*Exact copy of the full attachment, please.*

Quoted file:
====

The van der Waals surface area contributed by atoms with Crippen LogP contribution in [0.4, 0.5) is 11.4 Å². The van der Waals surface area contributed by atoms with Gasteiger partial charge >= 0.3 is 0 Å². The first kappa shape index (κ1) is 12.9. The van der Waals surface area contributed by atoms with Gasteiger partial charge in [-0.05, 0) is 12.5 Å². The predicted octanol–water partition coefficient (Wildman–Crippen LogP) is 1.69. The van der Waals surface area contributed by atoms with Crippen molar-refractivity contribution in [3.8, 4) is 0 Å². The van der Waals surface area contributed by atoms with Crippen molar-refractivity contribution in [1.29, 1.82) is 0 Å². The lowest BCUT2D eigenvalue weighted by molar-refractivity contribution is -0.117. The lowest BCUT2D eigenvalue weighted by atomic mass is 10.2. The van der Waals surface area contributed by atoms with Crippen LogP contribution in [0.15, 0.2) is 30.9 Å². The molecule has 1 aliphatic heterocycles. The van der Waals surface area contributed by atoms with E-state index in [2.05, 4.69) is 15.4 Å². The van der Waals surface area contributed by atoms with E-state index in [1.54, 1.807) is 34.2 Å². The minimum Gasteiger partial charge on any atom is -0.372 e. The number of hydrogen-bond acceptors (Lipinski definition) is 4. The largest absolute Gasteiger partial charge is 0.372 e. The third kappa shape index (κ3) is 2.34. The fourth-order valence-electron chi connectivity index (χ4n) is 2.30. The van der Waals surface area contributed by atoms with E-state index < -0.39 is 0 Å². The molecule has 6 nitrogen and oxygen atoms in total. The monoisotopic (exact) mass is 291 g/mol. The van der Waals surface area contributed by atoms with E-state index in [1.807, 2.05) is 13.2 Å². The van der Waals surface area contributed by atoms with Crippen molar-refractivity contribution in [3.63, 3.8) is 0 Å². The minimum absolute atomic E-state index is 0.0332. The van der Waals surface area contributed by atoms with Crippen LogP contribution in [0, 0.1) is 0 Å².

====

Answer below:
The van der Waals surface area contributed by atoms with Crippen LogP contribution in [0.4, 0.5) is 11.4 Å². The van der Waals surface area contributed by atoms with Gasteiger partial charge >= 0.3 is 0 Å². The first kappa shape index (κ1) is 12.9. The van der Waals surface area contributed by atoms with Gasteiger partial charge in [-0.05, 0) is 12.5 Å². The predicted octanol–water partition coefficient (Wildman–Crippen LogP) is 1.69. The van der Waals surface area contributed by atoms with Crippen molar-refractivity contribution in [3.8, 4) is 0 Å². The van der Waals surface area contributed by atoms with Crippen molar-refractivity contribution in [1.29, 1.82) is 0 Å². The lowest BCUT2D eigenvalue weighted by molar-refractivity contribution is -0.117. The lowest BCUT2D eigenvalue weighted by atomic mass is 10.2. The van der Waals surface area contributed by atoms with Crippen LogP contribution in [0.15, 0.2) is 30.9 Å². The molecule has 1 aliphatic heterocycles. The van der Waals surface area contributed by atoms with E-state index in [2.05, 4.69) is 15.4 Å². The van der Waals surface area contributed by atoms with E-state index in [1.54, 1.807) is 34.2 Å². The minimum Gasteiger partial charge on any atom is -0.372 e. The number of hydrogen-bond acceptors (Lipinski definition) is 4. The largest absolute Gasteiger partial charge is 0.372 e. The third kappa shape index (κ3) is 2.34. The fourth-order valence-electron chi connectivity index (χ4n) is 2.30. The van der Waals surface area contributed by atoms with E-state index < -0.39 is 0 Å². The molecule has 6 nitrogen and oxygen atoms in total. The monoisotopic (exact) mass is 291 g/mol. The van der Waals surface area contributed by atoms with E-state index in [1.807, 2.05) is 13.2 Å². The van der Waals surface area contributed by atoms with Crippen molar-refractivity contribution in [3.63, 3.8) is 0 Å². The minimum absolute atomic E-state index is 0.0332. The van der Waals surface area contributed by atoms with Crippen LogP contribution in [0, 0.1) is 0 Å².